You may find the Program "Words and Violence" Here

and in the addendum a list of Writers, Designers and Contributors

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A few Thoughts...

When I think about it, my own life is no less rich and the living no less inspiring than my pioneering ancestors and I come from a long line of Indians and outlaws so don't ever turn your back on me!

Life is, after all, a slice of human consciousness lived from its place in human evolution. "From here to eternity" as it were-- from earth to the stars, from personal space to cyberspace, from a small local footprint to the world reduced to the size of a notebook and sitting on your lap!

As a child I lived with the perpetual and immenent threat of annihilation. That's child abuse! It wasn't a kid-friendly world and I couldn't understand why the grown-ups who were in charge weren't doing something?

So at age seven with my face in the window eyes turned up into the night sky and staring at the stars I made a vow: "When I am a grown-up, I will do something."

My writing is that something and I write to "simply change the world." If that sounds like a lack of humility it isn't because I know that one person absolutely can change the world and I've met some who have.

Kay Kennedy put together an anthology that puts the reader in the midst of history to view it from the inside out.

When I was in high school and even college, history classes were stale and boring featuring memorization and regurgitation of dates that coincided with events that had no human face, certainly no magic, and no life!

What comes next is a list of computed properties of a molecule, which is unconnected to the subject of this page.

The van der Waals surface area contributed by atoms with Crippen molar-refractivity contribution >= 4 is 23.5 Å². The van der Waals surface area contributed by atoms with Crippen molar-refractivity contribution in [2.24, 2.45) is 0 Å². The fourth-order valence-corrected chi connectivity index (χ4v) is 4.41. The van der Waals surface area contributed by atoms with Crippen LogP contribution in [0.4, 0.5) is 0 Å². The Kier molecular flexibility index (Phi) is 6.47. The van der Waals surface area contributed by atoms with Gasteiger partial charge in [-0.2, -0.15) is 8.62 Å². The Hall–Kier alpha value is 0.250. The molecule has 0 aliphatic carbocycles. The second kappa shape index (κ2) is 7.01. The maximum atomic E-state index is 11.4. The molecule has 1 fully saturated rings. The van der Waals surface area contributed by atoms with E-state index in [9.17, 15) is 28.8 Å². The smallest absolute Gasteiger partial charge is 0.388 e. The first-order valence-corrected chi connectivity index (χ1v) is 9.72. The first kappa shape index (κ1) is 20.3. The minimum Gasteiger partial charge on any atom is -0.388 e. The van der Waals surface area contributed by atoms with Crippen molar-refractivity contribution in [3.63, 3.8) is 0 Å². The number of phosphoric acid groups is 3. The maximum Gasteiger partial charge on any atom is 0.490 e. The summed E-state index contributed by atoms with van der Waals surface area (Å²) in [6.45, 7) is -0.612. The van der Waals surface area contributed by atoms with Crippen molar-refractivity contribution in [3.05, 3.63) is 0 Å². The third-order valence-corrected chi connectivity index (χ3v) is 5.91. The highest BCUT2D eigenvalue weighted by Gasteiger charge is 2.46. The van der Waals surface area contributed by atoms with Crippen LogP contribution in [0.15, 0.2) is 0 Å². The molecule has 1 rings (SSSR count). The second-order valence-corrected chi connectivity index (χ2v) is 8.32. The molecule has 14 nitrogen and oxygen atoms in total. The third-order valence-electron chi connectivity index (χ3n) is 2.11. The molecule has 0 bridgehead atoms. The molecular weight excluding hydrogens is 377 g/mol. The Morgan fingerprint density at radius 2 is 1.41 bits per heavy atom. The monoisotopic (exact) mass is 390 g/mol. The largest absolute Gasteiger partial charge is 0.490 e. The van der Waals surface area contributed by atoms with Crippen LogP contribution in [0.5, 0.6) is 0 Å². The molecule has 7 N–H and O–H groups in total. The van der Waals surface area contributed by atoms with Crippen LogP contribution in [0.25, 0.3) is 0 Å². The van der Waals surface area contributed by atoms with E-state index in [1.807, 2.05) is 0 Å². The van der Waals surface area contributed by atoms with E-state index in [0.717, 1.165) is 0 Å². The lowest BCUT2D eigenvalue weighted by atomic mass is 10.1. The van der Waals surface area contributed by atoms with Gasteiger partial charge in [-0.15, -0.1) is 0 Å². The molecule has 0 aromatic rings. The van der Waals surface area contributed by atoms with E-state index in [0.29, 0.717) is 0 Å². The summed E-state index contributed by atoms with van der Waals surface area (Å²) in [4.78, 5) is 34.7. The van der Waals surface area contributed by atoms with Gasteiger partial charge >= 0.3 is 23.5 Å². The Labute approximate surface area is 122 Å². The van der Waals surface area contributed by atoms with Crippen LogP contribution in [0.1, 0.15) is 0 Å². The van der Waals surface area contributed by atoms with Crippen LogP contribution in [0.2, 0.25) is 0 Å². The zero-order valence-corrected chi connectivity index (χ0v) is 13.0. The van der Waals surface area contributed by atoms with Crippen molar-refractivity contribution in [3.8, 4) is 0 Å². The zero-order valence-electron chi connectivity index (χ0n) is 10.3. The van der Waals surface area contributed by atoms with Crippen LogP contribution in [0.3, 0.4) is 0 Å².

Anthologies are great fun and stores are rich remembrances. History books chronicle; stories are little narrative slices of living. History comes alive through story. I often think of my grandmother and her story, her life-- the history she lived. In her lifetime she saw humankind evolve from horse and buggy to man on the moon.

I was a sixties kid and for the youth of the sixties, turmoil, disillusionment, and revolution were everyday 'business as usual'. Like a radio perpetually on low volume, fear and death dronned on in the background. The superpowers threatened to extinguish all life on the planet, the Vietnam War was escalating and peers were being escorted home under American Flag blankets. The civil rights and equal rights movements were testing human civility, and faster than one could recover from one shock another real life hero would fall to yet another assassin. Despair was commonplace. Contrast that with a man on the moon... we could conquer space travel but couldn't make nukes or war obsolete! It was a time when youth needed hope because hope was scarce. When it was finally resurrected, it came in the form of idealism and a philosophy of brotherly and universal love. Perfect principles; imperfect execution.

For others who contributed to "Looking Back," the history is different for each because the "times" were different as well as the perspective of the individuals. The stories of human societal evolution are enlightening, heartwarming, poignant and spellbinding. They put a human face on the past.

And there are people now who are putting a face on the future...